Why Adding Ground Fighting Will Help Anyone's Stand Up Game

By Scott Marker
Published on Jul 27th, 2010

Senior Grand Master Ed Parker said for years his system was developed to handle the environment of modern day street situations. He modified existing techniques and added new ones in the development of his system. Initially, major changes in his movements were made; then, smaller changes (refinements) when he discovered a more efficient way to get the job done. The system was always in a state of change/refinement.

I was always kind of a rebel when it came to my Kenpo training, always looking for ways to improve my game, my personal style, and also to make sure what I was doing was realistic for the environment in today's street; just as SGM Parker did for years.

First, I worked on improving my stand-up by changing the way that I did things and also adding in grappling; specifically for stand-up where locks and chokes were applied. The change had to be in both how I applied those locks AND then using that knowledge in how I defended those locks.

One of my fellow instructors, Joe Jones, helped me with the stand-up locks and chokes, specifically the chokes. Joe had learned the proper way to do locks and chokes from Joe Cowles (Wu-Wei) who had a Jiu-Jitsu/Wing Chun blend. Joe Jones had a couple of standing chokes that I also added to my game.

Then, in 1993, I was heavily influenced by Gracie Jiu-Jitsu and the Ultimate Fighting Championship, now called the UFC.

We (Rulon Day, Joe Jones and I) then started to include Brazilian Jiu-Jitsu into our game. Since no instructors in BJJ were in Idaho, we mostly learned from tapes; our Kenpo knowledge of movements and analytical thinking made it fairly easy for us to pick up the concepts. After finding an instructor that was based in Salt Lake City (Professor Pedro Sauer, black belt under the Gracie's) we brought him to Boise for seminars and traveled when we could to SLC, eventually getting blue belts from Pedro.

We then started to push to develop ground techniques to be added to the Kenpo system or at least into the Kenpo 2000 association. We all worked together to develop the techniques. The techniques were basically Kenpo techniques that failed and you ended up on the ground, so now you better know the ground.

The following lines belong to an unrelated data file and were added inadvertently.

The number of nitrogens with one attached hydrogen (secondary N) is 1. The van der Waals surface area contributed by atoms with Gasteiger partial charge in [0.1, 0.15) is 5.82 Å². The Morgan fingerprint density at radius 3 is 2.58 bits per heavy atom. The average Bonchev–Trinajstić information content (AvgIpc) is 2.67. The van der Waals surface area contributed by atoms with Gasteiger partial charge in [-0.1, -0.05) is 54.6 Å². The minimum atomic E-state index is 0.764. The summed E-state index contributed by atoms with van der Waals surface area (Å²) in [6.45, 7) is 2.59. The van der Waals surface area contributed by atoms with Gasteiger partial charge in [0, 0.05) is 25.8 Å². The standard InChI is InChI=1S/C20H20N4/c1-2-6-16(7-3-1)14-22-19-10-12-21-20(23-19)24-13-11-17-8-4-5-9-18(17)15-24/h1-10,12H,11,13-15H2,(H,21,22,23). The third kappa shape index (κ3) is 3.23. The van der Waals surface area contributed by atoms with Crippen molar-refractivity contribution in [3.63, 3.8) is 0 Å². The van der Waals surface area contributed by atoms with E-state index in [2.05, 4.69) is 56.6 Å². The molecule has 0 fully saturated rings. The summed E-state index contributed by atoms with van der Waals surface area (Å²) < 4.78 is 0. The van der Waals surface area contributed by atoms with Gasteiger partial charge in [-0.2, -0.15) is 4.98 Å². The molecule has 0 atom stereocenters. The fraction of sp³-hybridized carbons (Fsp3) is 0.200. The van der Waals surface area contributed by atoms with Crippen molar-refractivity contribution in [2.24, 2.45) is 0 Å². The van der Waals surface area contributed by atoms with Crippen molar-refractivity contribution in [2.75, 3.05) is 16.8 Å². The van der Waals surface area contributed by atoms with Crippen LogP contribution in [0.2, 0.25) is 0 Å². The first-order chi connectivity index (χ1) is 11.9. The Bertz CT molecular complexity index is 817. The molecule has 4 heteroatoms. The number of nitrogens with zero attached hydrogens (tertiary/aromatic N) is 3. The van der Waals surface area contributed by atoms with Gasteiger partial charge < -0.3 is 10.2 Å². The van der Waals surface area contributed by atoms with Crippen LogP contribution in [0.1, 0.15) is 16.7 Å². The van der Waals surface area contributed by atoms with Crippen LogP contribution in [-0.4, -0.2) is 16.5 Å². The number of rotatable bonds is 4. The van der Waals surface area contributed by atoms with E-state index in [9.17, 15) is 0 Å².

With Professor Skip Hancock's blessing and assistance in naming the techniques, we added them to the belt requirements. We had ground techniques introduced for each belt from white to brown. (All techniques are on my Facebook, under videos)

Our school, Boise Valley Kenpo/Jiu-Jitsu hosted grappling camps to help introduce the new techniques. There was a great turnout from schools across the United States, mostly from the Kenpo 2000 association but a few from outside of that. We did the camps three years in a row, 2000-2003.

My Kenpo background has helped me in all aspects of life, to improve systems in the martial arts, other endeavors, and even in sales. For teaching ground techniques/grappling, I have modeled my teaching method from Grand Master Ed Parker; using stories, analogies, and metaphors. That has helped me become a better instructor and a better martial artist myself. I can quickly teach techniques and concepts on the ground by using metaphors like Spiderman, Superman, Backpack with Velcro, "Listen to what he's thinking", Mr. Freeze, and many, many more. They make the learning very quick to pick up and remember for both kids and adults, with little to no experience.